Historian Wyman offers a richly detailed study of the thousands of workers who followed the booming railroads west during the late nineteenth and early twentieth centuries in order to pick, prepare, and load crops, from cotton, wheat, and hops to apples, beets, and oranges. These transients moved about the country, often accompanied by their families, who worked as well. They endured generally low wages, backbreaking labor, and awful living conditions-mitigated only slightly in the 1910s, for the select few who could afford automobiles and were thus granted greater mobility. Periodic efforts to unionize, especially by the radical Industrial Workers of the World, were invariably met with hostility. Wyman's extensive research translates into readable, often moving prose with details that illuminate the lives of previously obscure people and reveals a surprising ethnic and racial diversity among this often-overlooked group. The author of several books, Wyman has become a leading source on the American West and here makes a case for a more complex narrative of the region, one that ought to include hoboes in the list of "Western heroes," along with "cowboys and Indians, explorers and entrepreneurs, first settlers and gunslingers." (May) Copyright 2010 Reed Business Information.


Library Journal Review

Hoboes is a welcome addition to the migration and labor studies of Wyman (history, emeritus, Illinois State Univ.; Round-Trip to America: The Immigrants Return to Europe, 1880-1930). The radical agricultural change that accompanied the building of western railroads through sparsely populated regions attracted an army of workers to harvest an enormous number of crops. Wyman details how the railroads were the means by which workers as well as crops were moved from place to place and how such "hoboes and tramps" came to occupy the lowest rung of the social order. Political movements such as the "burning of the bindles" in 1918, when workers burned their own blankets to force decent bedding from their employers, are covered here. VERDICT With broader historic sweep than recent sugar-beet industry and migrant-labor studies (e.g., Kathleen Mapes's Sweet Tyranny: Migrant Labor, Industrial Agriculture, and Imperial Politics and Jim Norris's North for the Harvest: Mexican Workers, Growers, and the Sugar Beet Industry), Wyman's book is highly recommended for both academics and the general public as a scholarly yet accessible history of a rather neglected topic of the American West.-Nathan E. Bender, Laramie, WY (c) Copyright 2010. Library Journals LLC, a wholly owned subsidiary of Media Source, Inc. No redistribution permitted.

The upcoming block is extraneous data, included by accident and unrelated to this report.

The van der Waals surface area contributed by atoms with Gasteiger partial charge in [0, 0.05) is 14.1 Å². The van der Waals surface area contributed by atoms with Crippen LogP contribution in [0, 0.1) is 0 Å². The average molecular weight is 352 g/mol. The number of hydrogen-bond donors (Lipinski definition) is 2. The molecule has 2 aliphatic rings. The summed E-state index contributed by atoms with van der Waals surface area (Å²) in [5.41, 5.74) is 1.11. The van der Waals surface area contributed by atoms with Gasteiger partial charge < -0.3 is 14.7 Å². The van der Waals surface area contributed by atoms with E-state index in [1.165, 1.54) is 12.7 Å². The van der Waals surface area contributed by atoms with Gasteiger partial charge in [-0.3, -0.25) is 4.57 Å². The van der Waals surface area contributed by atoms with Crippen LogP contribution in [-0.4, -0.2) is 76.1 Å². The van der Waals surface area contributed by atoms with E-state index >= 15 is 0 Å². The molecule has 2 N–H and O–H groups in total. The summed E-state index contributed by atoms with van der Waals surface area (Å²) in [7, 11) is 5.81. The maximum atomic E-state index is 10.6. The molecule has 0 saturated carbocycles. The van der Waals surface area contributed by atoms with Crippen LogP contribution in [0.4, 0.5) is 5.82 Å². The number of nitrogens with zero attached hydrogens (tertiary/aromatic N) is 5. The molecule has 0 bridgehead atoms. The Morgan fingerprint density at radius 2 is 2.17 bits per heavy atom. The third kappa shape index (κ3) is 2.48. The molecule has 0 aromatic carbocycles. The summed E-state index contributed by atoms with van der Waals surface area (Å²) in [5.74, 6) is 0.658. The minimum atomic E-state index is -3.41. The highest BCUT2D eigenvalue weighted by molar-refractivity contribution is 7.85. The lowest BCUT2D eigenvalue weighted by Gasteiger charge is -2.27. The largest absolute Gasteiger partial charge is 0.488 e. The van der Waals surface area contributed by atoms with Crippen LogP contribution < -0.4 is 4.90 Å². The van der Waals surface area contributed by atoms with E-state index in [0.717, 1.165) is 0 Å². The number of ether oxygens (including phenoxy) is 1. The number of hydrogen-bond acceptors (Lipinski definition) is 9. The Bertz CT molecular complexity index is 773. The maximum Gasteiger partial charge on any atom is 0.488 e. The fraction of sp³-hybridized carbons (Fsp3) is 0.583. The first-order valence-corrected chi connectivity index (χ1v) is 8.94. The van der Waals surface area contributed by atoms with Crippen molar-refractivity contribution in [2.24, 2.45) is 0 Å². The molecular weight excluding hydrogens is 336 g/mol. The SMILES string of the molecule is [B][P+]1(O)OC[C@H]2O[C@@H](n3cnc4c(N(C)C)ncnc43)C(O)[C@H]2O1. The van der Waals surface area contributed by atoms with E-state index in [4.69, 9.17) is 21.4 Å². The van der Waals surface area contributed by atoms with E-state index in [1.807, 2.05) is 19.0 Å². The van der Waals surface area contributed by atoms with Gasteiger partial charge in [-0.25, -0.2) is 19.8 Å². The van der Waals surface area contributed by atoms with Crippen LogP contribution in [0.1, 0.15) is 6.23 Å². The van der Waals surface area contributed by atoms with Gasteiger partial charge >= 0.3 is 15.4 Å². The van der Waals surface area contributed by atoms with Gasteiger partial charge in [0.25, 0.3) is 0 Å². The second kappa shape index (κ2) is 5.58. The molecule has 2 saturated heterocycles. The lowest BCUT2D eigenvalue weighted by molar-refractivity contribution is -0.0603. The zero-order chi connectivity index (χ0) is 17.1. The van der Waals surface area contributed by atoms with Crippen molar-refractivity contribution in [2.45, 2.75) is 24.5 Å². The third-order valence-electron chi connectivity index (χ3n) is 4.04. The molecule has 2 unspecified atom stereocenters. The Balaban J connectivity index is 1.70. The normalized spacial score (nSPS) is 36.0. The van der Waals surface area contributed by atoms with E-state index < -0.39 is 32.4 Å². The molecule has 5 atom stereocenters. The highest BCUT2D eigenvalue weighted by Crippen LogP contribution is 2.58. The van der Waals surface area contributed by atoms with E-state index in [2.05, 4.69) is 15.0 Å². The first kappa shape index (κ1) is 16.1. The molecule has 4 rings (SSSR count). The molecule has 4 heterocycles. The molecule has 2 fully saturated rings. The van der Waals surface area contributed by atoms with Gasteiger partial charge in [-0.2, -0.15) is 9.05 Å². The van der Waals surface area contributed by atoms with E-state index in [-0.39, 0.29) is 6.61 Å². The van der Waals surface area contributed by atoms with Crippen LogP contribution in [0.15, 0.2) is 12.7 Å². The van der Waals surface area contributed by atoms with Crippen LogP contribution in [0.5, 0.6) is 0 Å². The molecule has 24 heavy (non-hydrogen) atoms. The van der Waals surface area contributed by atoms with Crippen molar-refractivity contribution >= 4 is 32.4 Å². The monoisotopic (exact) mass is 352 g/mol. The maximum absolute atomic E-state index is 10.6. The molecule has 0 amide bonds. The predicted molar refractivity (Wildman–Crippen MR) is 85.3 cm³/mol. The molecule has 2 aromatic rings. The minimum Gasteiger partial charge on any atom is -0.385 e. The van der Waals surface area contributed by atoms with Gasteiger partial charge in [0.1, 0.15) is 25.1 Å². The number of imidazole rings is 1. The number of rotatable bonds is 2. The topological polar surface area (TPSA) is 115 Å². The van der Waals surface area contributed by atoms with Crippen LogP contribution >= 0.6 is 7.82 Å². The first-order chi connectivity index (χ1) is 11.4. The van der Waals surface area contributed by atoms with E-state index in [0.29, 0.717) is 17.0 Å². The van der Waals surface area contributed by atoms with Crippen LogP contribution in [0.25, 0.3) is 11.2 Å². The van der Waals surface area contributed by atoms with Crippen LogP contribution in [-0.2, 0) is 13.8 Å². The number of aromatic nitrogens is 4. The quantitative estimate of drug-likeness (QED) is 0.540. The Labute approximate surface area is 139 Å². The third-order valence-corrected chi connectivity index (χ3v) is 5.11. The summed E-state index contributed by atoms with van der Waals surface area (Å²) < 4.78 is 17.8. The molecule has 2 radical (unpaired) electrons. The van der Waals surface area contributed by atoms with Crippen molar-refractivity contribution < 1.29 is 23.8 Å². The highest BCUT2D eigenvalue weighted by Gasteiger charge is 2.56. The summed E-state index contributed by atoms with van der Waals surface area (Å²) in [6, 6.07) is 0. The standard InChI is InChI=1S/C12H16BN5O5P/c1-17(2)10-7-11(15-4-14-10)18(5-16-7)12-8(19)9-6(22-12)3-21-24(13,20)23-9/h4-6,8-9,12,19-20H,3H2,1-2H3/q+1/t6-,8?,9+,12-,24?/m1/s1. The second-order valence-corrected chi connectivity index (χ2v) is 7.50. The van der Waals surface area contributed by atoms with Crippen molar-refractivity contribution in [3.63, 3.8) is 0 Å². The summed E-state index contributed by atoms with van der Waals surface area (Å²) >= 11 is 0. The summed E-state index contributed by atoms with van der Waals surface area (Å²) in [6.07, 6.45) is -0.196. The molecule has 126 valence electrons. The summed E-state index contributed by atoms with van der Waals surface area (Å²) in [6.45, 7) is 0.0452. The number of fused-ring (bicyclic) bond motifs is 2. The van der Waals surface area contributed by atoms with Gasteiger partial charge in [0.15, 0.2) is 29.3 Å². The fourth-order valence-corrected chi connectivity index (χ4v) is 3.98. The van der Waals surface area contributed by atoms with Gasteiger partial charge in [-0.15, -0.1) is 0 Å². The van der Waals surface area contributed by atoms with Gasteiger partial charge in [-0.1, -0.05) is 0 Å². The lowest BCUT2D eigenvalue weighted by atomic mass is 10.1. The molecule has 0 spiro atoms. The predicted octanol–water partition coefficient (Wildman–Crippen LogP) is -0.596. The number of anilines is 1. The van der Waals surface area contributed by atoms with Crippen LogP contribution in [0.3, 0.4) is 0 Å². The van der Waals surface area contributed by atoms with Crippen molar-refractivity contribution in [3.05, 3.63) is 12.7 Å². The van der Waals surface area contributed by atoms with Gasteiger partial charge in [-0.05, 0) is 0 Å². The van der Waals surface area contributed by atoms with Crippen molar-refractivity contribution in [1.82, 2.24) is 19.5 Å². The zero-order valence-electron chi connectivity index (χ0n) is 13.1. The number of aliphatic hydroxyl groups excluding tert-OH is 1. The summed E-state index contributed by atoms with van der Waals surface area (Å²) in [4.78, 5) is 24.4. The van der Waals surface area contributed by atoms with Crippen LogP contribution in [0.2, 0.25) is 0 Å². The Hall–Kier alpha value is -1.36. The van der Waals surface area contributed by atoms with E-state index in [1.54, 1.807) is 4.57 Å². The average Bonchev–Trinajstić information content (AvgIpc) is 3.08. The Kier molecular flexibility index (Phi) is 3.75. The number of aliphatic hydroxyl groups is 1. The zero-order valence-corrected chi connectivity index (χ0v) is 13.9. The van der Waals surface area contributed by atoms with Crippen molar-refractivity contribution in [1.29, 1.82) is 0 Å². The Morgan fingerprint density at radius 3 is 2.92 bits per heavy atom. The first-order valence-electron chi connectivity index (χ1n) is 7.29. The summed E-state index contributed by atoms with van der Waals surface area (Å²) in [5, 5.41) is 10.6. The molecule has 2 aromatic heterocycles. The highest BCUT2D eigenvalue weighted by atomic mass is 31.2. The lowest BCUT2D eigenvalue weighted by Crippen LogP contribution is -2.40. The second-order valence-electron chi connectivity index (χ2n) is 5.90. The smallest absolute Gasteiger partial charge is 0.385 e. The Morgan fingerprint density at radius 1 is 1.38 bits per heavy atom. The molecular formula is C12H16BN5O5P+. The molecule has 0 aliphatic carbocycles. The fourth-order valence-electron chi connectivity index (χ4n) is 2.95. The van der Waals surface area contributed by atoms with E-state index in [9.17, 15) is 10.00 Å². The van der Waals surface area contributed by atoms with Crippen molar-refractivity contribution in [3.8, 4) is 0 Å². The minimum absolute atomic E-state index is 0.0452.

Choice Review

This revealing as well as heartbreaking book focuses on those who were down and out in the late-19th and early-20th centuries--homeless wanderers, men, women, and children of many nationalities and ethnicities who migrated from place to place in the western US harvesting a variety of crops. Often they were initially welcomed (or recruited) as crops ripened and as labor was needed, but after the harvest, they might be set upon by "good people" in villages to be run out of town as hoboes, labeled tramps, or jailed as vagrants. Wyman (emer., Illinois State Univ.; Hard Rock Epic: Western Miners and the Industrial Revolution, 1860-1910, CH, Nov'79) offers a new history of the era and turns consensus history of progressivism "on its head." The author reveals maltreatment of laborers; few politicians paid attention to migrants' lives and often justified their plight. Wyman presents a must read for Gilded Age, Progressive Era, ethnic, women, and family historians. One might also wish to consult Patricia Nelson Limerick's The Legacy of Conquest: The Unbroken Past of the American West (CH, Dec'87). Summing Up; Highly recommended. All levels/libraries. P. D. Travis Texas Woman's University